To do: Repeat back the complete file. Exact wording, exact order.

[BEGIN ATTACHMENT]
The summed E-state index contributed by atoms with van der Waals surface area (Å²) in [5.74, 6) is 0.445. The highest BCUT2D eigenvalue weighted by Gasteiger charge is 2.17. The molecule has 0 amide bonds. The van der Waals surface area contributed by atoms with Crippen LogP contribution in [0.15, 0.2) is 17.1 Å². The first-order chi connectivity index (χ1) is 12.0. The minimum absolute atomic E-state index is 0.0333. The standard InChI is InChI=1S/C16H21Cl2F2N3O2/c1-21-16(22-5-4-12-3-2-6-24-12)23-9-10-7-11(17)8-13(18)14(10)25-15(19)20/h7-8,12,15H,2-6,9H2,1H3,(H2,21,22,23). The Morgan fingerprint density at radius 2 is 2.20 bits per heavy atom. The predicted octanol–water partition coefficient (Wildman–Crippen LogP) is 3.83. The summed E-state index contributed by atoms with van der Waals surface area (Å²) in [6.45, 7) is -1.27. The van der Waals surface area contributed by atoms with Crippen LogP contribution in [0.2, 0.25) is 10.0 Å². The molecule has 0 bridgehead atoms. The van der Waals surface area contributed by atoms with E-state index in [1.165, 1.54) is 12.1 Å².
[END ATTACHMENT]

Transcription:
The summed E-state index contributed by atoms with van der Waals surface area (Å²) in [5.74, 6) is 0.445. The highest BCUT2D eigenvalue weighted by Gasteiger charge is 2.17. The molecule has 0 amide bonds. The van der Waals surface area contributed by atoms with Crippen LogP contribution in [0.15, 0.2) is 17.1 Å². The first-order chi connectivity index (χ1) is 12.0. The minimum absolute atomic E-state index is 0.0333. The standard InChI is InChI=1S/C16H21Cl2F2N3O2/c1-21-16(22-5-4-12-3-2-6-24-12)23-9-10-7-11(17)8-13(18)14(10)25-15(19)20/h7-8,12,15H,2-6,9H2,1H3,(H2,21,22,23). The Morgan fingerprint density at radius 2 is 2.20 bits per heavy atom. The predicted octanol–water partition coefficient (Wildman–Crippen LogP) is 3.83. The summed E-state index contributed by atoms with van der Waals surface area (Å²) in [6.45, 7) is -1.27. The van der Waals surface area contributed by atoms with Crippen LogP contribution in [0.2, 0.25) is 10.0 Å². The molecule has 0 bridgehead atoms. The van der Waals surface area contributed by atoms with E-state index in [1.165, 1.54) is 12.1 Å².